That morning when I woke to the news, then went downstairs to greet the day, the world seemed a darker place.
But I’m an adult now. And the adults who were adults for me, when I couldn’t be, taught me the verb ‘compromise’, which, to an adult at least, means ‘to make the best of things’. So staying at home to pretend I hadn’t woken up to a bad dream wasn’t an option, and although things had changed inexorably, coffee, cereal, and TV were still as there as he.
And as I watched, the sun came on, clouds retreated, day dawned. Even though the people in the screen told me there were 60-odd million just hours and miles away; men and women I couldn’t begin to understand let alone rationalise or explain, should I ever feel like making the effort and/or making them meet me halfway.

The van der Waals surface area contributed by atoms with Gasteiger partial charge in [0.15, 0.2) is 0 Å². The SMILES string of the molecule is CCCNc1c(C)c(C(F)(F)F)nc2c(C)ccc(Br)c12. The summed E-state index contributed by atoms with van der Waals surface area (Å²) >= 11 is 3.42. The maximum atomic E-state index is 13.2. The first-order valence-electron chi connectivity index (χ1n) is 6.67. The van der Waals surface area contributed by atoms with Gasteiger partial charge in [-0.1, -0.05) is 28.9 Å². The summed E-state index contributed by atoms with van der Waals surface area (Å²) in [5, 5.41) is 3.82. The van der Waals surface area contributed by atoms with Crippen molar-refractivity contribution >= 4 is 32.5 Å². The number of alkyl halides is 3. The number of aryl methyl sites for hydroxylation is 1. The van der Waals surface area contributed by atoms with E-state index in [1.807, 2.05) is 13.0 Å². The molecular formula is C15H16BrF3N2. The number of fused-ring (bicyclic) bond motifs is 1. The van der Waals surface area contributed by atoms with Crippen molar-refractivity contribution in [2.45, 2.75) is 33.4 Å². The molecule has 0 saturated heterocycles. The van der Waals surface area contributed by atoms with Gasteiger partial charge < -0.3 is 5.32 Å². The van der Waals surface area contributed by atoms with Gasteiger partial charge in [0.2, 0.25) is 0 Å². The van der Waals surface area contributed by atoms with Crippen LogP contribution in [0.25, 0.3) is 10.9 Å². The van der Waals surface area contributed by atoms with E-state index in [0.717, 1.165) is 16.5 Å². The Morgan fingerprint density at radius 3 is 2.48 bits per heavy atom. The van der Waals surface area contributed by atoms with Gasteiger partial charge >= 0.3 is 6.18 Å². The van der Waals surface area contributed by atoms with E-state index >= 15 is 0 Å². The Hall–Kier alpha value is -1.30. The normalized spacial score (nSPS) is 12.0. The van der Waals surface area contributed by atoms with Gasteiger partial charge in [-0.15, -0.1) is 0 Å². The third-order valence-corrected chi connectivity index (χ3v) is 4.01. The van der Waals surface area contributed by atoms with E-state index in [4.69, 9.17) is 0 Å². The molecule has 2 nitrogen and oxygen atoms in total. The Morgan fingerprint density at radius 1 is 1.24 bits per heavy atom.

Still, I knew life would go on, more tomorrows would dawn, because surely even ‘T’ can’t be as bad as he said he’d be.
Neil Slevin is a 27-year-old writer from Co. Leitrim. An English teacher, in 2015 he completed an MA in Writing at NUI Galway and he is now pursuing a writing-based career. Neil’s poetry has been published by The Galway Review and Boyne Berries, as well as numerous international journals, including Scarlet Leaf Review and Artificium: The Journal. His flash fiction appeared in The Incubator.